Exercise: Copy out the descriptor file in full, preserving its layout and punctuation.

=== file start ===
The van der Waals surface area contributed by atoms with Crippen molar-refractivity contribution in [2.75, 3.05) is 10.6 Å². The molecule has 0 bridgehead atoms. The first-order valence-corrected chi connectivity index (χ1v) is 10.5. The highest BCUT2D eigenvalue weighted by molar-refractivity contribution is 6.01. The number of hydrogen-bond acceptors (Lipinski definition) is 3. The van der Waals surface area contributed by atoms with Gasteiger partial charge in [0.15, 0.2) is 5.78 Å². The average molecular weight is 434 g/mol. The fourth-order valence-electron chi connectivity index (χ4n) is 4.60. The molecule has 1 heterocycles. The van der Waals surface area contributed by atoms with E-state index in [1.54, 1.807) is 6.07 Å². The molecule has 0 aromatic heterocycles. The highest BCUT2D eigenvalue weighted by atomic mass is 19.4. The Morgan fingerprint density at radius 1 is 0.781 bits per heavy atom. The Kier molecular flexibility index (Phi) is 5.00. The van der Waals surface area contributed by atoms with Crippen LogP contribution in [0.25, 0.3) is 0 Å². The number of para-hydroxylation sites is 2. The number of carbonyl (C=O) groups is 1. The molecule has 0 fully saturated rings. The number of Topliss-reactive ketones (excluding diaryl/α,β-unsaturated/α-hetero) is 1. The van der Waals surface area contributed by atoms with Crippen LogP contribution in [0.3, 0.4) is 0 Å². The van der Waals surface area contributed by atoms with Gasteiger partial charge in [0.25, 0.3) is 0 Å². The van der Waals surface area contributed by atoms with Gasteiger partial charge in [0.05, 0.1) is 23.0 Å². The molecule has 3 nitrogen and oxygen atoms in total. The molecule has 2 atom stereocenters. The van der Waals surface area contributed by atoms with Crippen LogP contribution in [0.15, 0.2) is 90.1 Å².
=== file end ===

The van der Waals surface area contributed by atoms with Crippen molar-refractivity contribution in [2.75, 3.05) is 10.6 Å². The molecule has 0 bridgehead atoms. The first-order valence-corrected chi connectivity index (χ1v) is 10.5. The highest BCUT2D eigenvalue weighted by molar-refractivity contribution is 6.01. The number of hydrogen-bond acceptors (Lipinski definition) is 3. The van der Waals surface area contributed by atoms with Gasteiger partial charge in [0.15, 0.2) is 5.78 Å². The average molecular weight is 434 g/mol. The fourth-order valence-electron chi connectivity index (χ4n) is 4.60. The molecule has 1 heterocycles. The van der Waals surface area contributed by atoms with E-state index in [1.54, 1.807) is 6.07 Å². The molecule has 0 aromatic heterocycles. The highest BCUT2D eigenvalue weighted by atomic mass is 19.4. The Morgan fingerprint density at radius 1 is 0.781 bits per heavy atom. The Kier molecular flexibility index (Phi) is 5.00. The van der Waals surface area contributed by atoms with Crippen LogP contribution in [0.25, 0.3) is 0 Å². The number of para-hydroxylation sites is 2. The number of carbonyl (C=O) groups is 1. The molecule has 0 fully saturated rings. The number of Topliss-reactive ketones (excluding diaryl/α,β-unsaturated/α-hetero) is 1. The van der Waals surface area contributed by atoms with Crippen LogP contribution in [0.3, 0.4) is 0 Å². The van der Waals surface area contributed by atoms with Gasteiger partial charge in [0.25, 0.3) is 0 Å². The van der Waals surface area contributed by atoms with Gasteiger partial charge in [0.05, 0.1) is 23.0 Å². The molecule has 3 nitrogen and oxygen atoms in total. The molecule has 2 atom stereocenters. The van der Waals surface area contributed by atoms with Crippen LogP contribution in [0.15, 0.2) is 90.1 Å².